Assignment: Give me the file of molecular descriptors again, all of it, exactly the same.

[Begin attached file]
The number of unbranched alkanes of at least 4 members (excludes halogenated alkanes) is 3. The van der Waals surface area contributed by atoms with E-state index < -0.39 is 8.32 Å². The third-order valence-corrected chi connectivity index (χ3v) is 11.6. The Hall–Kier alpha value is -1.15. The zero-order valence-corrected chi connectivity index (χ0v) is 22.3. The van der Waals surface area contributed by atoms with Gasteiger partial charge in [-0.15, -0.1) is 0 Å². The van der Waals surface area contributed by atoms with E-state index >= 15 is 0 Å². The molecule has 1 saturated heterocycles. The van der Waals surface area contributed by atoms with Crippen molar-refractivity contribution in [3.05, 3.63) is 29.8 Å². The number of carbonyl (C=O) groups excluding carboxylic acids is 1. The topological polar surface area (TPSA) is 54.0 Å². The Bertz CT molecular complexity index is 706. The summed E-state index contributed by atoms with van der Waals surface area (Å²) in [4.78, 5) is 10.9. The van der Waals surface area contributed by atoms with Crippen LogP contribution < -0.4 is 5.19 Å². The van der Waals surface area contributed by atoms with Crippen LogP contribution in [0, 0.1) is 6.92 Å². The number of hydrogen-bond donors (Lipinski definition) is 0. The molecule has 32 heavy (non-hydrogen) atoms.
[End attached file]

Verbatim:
The number of unbranched alkanes of at least 4 members (excludes halogenated alkanes) is 3. The van der Waals surface area contributed by atoms with E-state index < -0.39 is 8.32 Å². The third-order valence-corrected chi connectivity index (χ3v) is 11.6. The Hall–Kier alpha value is -1.15. The zero-order valence-corrected chi connectivity index (χ0v) is 22.3. The van der Waals surface area contributed by atoms with Gasteiger partial charge in [-0.15, -0.1) is 0 Å². The van der Waals surface area contributed by atoms with E-state index >= 15 is 0 Å². The molecule has 1 saturated heterocycles. The van der Waals surface area contributed by atoms with Crippen molar-refractivity contribution in [3.05, 3.63) is 29.8 Å². The number of carbonyl (C=O) groups excluding carboxylic acids is 1. The topological polar surface area (TPSA) is 54.0 Å². The Bertz CT molecular complexity index is 706. The summed E-state index contributed by atoms with van der Waals surface area (Å²) in [4.78, 5) is 10.9. The van der Waals surface area contributed by atoms with Crippen LogP contribution < -0.4 is 5.19 Å². The van der Waals surface area contributed by atoms with Crippen LogP contribution in [0, 0.1) is 6.92 Å². The number of hydrogen-bond donors (Lipinski definition) is 0. The molecule has 32 heavy (non-hydrogen) atoms.